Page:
Bloomberg Anywhere Remote Login Bloomberg Terminal Demo Request


Connecting decision makers to a dynamic network of information, people and ideas, Bloomberg quickly and accurately delivers business and financial information, news and insight around the world.


Financial Products

Enterprise Products


Customer Support

  • Americas

    +1 212 318 2000

  • Europe, Middle East, & Africa

    +44 20 7330 7500

  • Asia Pacific

    +65 6212 1000


Industry Products

Media Services

Follow Us

Sentance Says Global GDP to Withstand Japan, Mideast Crises

Bank of England Policy Maker Andrew Sentance
Bank of England policy maker Andrew Sentance. Photographer: Graham Barclay/Bloomberg

Bank of England policy maker Andrew Sentance said the world economy will withstand the shock from the earthquake in Japan and political unrest in the Middle East, and predicted that inflation pressures will persist.

“I would expect these developments to have only short-term effects on global growth,” Sentance said in a speech today in Suffolk, England. “ Asia and other emerging markets are likely to continue to provide strong momentum to global growth, and the gradual recovery which is emerging in the U.S. and continental Europe should continue to gather momentum.”

Sentance said the global climate has become “more inflationary,” adding to the case for U.K. policy makers to raise the benchmark interest rate to keep faster price gains from feeding wage demands and creating a wage-price spiral. Data today showed inflation accelerated to 4.4 percent in February, the fastest since October 2008, and Sentance said it may exceed 5 percent this year.

With inflation “set to rise further, failure to take timely monetary policy action risks a more abrupt and destabilising rise in interest rates in the future,” he said. “There are upside risks to both inflation and consumption growth from a stronger rebound in wage growth as the recovery proceeds.”

The pound rose 0.4 percent today, and traded at $1.6374 as of 2:47 p.m. in London.


Sentance voted in February to raise the key interest rate a half point from a record low of 0.5 percent. His colleagues Spencer Dale and Martin Weale favored for a quarter-point increase. The remaining six members of the Monetary Policy Committee voted for no change. The bank will publish the minutes of this month’s decision tomorrow.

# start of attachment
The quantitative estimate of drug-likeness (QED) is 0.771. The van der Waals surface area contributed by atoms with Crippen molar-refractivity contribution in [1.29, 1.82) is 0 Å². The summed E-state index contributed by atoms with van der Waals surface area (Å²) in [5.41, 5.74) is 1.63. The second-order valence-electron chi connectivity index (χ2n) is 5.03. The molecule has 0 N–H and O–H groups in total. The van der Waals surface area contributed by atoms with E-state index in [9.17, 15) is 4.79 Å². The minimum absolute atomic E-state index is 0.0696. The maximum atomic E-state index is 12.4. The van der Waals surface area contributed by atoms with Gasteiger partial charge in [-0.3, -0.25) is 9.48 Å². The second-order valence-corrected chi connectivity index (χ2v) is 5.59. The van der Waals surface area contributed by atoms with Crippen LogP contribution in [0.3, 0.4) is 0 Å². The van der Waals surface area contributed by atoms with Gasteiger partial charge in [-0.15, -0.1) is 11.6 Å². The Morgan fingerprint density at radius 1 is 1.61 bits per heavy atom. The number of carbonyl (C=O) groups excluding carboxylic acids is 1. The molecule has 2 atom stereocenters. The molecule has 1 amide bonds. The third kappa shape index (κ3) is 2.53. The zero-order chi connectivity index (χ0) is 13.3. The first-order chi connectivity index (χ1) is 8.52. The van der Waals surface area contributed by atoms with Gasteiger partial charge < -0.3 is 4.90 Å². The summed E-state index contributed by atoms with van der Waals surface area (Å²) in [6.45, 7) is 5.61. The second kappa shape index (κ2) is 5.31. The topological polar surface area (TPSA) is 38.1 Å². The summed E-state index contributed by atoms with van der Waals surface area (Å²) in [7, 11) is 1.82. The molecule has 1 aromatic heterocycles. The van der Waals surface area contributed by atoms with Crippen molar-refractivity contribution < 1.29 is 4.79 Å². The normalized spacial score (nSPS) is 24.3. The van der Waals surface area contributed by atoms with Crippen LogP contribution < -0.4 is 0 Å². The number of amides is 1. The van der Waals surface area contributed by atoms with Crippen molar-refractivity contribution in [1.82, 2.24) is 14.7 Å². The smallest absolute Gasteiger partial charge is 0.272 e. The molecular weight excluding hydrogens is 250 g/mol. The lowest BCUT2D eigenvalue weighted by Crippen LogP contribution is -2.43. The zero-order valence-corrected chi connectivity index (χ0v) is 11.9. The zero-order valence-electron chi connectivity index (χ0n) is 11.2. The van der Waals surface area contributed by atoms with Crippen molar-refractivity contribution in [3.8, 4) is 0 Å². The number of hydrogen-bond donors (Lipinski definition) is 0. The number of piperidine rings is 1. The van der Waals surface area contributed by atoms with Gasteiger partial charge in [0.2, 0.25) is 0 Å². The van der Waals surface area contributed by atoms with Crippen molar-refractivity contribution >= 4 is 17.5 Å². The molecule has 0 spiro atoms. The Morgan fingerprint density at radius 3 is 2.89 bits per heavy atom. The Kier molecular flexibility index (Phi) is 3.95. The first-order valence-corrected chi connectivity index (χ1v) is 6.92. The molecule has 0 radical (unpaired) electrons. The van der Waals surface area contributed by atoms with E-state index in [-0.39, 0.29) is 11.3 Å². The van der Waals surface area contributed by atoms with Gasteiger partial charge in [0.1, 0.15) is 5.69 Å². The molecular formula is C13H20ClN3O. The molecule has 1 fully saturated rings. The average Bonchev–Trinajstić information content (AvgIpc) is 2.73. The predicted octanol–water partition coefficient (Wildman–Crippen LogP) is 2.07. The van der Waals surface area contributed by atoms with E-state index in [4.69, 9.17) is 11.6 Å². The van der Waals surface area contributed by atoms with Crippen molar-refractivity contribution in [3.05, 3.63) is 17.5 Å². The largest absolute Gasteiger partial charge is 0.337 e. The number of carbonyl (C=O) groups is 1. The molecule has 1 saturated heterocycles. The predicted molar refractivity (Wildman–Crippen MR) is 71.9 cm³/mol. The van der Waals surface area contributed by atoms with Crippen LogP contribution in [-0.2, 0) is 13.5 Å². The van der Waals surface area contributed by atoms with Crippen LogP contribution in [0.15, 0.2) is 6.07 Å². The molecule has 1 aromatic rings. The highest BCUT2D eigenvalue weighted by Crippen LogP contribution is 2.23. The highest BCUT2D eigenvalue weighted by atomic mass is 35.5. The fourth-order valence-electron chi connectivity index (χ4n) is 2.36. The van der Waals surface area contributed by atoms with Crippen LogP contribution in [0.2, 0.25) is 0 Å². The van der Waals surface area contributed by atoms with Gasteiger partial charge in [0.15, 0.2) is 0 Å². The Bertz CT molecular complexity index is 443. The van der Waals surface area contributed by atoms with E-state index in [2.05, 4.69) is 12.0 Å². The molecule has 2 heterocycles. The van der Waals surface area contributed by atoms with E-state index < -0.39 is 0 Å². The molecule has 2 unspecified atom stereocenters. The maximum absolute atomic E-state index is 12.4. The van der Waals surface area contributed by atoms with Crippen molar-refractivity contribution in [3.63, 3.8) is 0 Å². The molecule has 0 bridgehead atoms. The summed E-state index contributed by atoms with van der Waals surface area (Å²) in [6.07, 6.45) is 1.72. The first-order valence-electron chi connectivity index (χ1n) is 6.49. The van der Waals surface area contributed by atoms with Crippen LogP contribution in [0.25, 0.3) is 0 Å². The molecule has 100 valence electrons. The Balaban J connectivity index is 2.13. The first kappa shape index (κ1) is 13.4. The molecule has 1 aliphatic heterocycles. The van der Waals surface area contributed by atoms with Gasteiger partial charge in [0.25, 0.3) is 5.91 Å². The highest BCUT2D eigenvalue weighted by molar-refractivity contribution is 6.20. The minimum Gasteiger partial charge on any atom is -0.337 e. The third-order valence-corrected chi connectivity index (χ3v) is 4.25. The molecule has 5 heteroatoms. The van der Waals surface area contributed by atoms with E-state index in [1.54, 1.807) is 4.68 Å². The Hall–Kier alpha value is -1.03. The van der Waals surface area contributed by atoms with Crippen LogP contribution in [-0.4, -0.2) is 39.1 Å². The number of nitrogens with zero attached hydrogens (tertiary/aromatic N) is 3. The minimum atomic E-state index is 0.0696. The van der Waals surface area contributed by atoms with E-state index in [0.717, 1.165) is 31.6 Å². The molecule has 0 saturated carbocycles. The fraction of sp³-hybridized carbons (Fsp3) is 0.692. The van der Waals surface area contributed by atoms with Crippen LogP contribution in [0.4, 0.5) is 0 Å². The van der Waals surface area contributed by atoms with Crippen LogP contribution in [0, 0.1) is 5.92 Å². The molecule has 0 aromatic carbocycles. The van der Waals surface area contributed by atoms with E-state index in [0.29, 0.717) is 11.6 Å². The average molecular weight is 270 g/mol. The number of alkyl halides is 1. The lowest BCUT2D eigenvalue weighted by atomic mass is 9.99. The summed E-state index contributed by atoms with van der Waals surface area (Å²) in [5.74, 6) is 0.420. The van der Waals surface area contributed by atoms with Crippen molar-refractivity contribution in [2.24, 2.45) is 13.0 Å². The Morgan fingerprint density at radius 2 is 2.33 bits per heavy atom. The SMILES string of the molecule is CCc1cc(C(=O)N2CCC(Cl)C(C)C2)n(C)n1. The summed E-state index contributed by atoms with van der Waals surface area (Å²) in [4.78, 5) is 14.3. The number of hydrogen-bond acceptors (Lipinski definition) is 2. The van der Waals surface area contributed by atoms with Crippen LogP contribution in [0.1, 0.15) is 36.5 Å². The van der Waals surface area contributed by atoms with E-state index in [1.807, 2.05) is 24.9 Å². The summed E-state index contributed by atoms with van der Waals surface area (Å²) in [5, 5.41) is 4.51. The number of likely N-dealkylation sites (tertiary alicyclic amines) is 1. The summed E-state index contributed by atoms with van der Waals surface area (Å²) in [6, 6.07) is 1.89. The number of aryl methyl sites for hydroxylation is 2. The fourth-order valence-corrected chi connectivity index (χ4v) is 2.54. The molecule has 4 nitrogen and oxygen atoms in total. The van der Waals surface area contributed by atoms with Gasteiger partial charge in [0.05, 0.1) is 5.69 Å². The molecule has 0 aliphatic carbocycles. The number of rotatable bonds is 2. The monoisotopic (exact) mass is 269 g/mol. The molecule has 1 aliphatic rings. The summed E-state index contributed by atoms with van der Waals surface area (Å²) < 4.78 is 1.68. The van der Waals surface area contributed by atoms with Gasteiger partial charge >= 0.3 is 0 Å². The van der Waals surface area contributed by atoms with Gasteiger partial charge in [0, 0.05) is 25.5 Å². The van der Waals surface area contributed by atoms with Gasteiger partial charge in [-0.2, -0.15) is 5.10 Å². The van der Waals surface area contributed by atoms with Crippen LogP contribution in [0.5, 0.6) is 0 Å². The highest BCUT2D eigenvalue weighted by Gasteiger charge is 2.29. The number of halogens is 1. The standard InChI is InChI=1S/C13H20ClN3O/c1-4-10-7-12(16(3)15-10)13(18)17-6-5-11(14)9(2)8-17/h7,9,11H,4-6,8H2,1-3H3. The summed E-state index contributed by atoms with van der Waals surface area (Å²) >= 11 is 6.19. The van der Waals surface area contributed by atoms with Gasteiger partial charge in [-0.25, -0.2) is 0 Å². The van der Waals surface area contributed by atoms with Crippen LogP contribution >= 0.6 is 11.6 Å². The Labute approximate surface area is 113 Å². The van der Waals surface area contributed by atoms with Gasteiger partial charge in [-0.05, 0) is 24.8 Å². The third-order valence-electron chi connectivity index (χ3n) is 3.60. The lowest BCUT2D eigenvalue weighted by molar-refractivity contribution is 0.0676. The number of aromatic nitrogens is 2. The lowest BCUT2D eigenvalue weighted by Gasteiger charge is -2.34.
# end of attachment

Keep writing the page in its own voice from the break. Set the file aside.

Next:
Manufacturing and unemployment data suggest the U.K.’s economic recovery survived the contraction in the fourth quarter and will continue, though the pace of expansion could prove “uncertain,” Sentance said.

An index of factory orders rose in March to the highest in three years, while price pressures intensified, the Confederation of British Industry said today. Claims for unemployment benefits are at the lowest since February 2009.

Budget Impact

Sentance said growth in service industries won’t return to pre-crisis levels as the economy rebalances toward manufacturing. The government’s fiscal squeeze will also weigh on expansion as inflation damps consumer spending, he said.

Chancellor of the Exchequer George Osborne will tomorrow present his budget for the fiscal year through March 2012. He has vowed to stick to plans to eliminate the bulk of the deficit by April 2015. These include an increase in sales tax in January, which have also fed inflation pressures along with a weaker pound.

“With imported price pressures and VAT adding to inflation in the short term, we should not be surprised to see a squeeze on real incomes and relatively subdued consumer spending in the first half of this year,” Sentance said. “But if wage increases start to pick up more than current forecasts suggest in response to persistently high headline inflation, we are likely to see some combination of stronger consumption growth and higher medium-term inflation.”

The policy maker, whose term ends in May, said U.K. policy makers are facing decisions that are “much less straightforward than they appeared to be before the financial crisis.”

“The global climate is now more inflationary,” he said. “It seems unlikely that the margin of spare capacity in the U.K. economy will prevent current inflationary pressures from becoming embedded, without monetary policy being tightened.”

Please upgrade your Browser

Your browser is out-of-date. Please download one of these excellent browsers:

Chrome, Firefox, Safari, Opera or Internet Explorer.